Last click attribution is dead… or is it?
“Last-Click Attribution refers to a web analytics model in which the “last click” is given credit for a sale or conversion. In other words, if someone comes to your website and orders some flowers, you should have a web analytics system in place that tells you where that customer came from. Did they come from an advertisement in a newspaper, or the natural search keyword ”romantic flowers,” or did they find you after they followed your post on Facebook? But the great flaw in web analytics packages is that many visitors come to your website multiple times before converting, and you need to choose whether you want the credit for a sale to go to the “first click” that brought them to you, or to the “last click” that brought them to you. Most web analytics packages are defaulted to “last click” analysis.” (source: William Marlow Agency)
It’s no secret that, during the last years, many marketers have obsessed over the idea of the last click attribution. We are talking about the last interaction of a user before making a purchase. Therefore, the money would go to that click, explaining the obsession, obvious, right?
Yet it seems like those days are gone. Google has another plans to cut this attribution. The search engine wants to establish a more realistic one. It aims to provide insights into how earlier ad dollars perform in different areas. In this manner, Google has worked to put in place some advancements such as:
- The attribution modeling for search funnels. Google already included it to AdWords in 2014. It’s very helpful for advertisers to test the impact of their search ads using different models.
- Now, search engine marketers have the ability to assign an attribution model to conversion events in AdWords. Especially, the Google’s data-driven attribution model incorporated last year.
- Also, the data-driven attribution model uses machine learning to assign credit to each interaction along a conversion path. But, if you want to use it, your account must count with at least, 15,000 clicks. Besides, you need a conversion action with at least 600 conversions within 30 days.
Why is the Last Attribution saying goodbye?
The answer is very simple; not every sale made online can be determined by the last touchpoint that leads to that transaction. It’s more realistic thinking that it can be determined by different touch points made throughout the whole journey. In this manner, if we want to understand the process of purchase and what motivates customers to do it, it’s necessary to understand its journey.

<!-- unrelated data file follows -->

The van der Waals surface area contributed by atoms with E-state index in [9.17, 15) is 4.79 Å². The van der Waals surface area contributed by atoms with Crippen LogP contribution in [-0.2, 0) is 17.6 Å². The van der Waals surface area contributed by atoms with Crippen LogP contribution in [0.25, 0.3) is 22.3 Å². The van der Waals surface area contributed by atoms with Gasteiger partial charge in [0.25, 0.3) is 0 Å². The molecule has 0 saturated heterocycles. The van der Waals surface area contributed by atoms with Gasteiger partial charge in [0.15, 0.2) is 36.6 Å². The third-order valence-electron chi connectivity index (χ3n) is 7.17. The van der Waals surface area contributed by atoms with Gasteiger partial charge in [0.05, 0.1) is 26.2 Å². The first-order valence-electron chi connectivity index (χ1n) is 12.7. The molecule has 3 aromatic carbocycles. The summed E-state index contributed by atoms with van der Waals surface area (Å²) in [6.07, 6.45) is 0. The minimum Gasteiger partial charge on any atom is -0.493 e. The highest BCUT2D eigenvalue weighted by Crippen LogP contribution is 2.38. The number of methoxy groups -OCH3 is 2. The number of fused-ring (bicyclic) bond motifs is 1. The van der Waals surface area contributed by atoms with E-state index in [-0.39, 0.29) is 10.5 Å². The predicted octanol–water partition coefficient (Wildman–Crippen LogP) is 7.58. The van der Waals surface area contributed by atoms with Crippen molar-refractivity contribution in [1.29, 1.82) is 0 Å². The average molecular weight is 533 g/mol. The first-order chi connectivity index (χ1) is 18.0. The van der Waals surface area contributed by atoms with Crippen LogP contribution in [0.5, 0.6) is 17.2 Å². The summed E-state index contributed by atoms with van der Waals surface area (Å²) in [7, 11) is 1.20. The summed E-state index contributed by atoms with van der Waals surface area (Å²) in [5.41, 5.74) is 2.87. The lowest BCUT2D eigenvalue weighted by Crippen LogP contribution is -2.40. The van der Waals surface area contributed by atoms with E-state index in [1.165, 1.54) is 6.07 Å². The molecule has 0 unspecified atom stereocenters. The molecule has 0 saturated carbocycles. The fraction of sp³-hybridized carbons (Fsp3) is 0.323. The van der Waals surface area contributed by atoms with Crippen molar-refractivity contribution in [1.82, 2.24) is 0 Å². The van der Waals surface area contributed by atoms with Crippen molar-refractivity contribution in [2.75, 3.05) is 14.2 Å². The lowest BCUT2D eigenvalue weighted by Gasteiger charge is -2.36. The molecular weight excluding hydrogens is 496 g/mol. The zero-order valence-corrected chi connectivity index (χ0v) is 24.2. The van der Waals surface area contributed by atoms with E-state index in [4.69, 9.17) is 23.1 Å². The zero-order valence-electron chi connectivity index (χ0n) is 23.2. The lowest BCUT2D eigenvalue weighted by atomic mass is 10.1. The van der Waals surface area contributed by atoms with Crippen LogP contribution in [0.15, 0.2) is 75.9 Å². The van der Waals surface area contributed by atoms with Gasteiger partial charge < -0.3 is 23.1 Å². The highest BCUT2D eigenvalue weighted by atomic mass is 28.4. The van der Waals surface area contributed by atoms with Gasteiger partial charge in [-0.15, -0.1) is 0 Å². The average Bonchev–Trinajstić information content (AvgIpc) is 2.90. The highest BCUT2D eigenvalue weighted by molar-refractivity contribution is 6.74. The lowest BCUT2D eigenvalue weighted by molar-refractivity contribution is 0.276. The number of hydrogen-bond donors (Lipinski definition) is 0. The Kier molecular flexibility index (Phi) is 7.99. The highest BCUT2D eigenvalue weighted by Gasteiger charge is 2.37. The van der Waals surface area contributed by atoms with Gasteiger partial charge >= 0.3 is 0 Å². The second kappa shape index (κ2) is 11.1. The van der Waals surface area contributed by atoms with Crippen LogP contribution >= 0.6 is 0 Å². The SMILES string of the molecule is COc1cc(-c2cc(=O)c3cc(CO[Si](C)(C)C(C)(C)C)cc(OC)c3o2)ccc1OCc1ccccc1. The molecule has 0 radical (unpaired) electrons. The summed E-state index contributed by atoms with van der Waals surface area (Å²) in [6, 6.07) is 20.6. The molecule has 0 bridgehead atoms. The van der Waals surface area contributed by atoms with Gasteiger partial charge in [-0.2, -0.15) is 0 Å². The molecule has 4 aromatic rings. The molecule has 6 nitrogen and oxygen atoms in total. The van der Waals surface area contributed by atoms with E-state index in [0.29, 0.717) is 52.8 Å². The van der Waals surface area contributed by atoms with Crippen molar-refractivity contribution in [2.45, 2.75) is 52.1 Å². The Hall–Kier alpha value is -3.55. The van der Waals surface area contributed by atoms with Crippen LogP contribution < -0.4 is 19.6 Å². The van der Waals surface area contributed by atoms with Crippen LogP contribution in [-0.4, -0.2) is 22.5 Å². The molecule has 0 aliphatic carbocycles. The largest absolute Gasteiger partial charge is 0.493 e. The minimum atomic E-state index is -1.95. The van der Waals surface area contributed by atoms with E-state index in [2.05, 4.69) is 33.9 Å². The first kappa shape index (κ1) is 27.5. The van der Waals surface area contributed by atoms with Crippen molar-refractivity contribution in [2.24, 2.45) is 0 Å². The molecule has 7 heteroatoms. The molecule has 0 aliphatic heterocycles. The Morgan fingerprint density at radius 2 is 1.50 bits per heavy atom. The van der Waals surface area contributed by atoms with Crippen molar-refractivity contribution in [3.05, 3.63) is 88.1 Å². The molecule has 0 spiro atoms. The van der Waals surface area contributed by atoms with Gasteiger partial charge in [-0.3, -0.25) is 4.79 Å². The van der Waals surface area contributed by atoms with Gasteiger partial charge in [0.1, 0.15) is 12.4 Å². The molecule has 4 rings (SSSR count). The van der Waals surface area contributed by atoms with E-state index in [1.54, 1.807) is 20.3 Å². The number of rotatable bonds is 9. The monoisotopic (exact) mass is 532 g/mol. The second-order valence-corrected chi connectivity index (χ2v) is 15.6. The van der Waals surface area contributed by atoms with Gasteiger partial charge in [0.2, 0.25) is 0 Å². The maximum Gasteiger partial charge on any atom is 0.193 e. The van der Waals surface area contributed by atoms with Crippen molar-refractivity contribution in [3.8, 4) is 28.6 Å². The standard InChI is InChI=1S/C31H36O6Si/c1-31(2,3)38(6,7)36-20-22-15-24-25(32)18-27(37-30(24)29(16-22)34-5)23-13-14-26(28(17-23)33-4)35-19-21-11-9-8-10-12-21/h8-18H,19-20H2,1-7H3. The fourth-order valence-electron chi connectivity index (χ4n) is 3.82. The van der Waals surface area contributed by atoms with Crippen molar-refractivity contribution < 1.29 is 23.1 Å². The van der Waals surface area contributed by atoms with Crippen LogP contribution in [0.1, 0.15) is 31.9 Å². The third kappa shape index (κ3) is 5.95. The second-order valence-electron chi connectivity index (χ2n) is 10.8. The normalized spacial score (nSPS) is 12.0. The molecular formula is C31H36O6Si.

That’s why Google has been focusing its efforts to understand the whole journey of a user. How? Analyzing the different touch points that eventually directs someone to make a purchase.
For example, sometimes we note that the last action before buying something was a Google Search. In reality, a customer could have been exposed to the product or service through in other ways. These can be email, display impressions or generic search ads. In this case, other components took part in the purchase process and have some of the credit for a transaction.
If we follow the directions of the “Last Click Attribution”, these different touch points are ignored. After that, the conversion is only attributed to search. This completely ignores the previous touch points made before the final stage that preceded the purchase.
This situation can lead to blind spots for marketers. They will be unable to evaluate correctly the contributions of upper and mid-funnel marketing and advertising efforts. Google is also interested to provide visibility into the impact of generic search terms. This also includes display impressions, or video ads views in the conversion cycle.
The new Google’s proposal
The Google’s new Free Attribution changes the rules of the game. Marketers will now be able to track the different touch points that a client makes along its purchase journey. It will help to draw a path from the beginning to the end of a transaction.
This analysis may change the likelihood of a conversion. A more ambitious project is in the mind of Google; the Attribution 360. It has an annual price of $150,000 that is aimed at agencies that launch powerful marketing campaigns.
Google is trying to simplify the complex problem of multichannel and multi-device attribution. They focus on understanding the full customer experience, not just the last-click impact.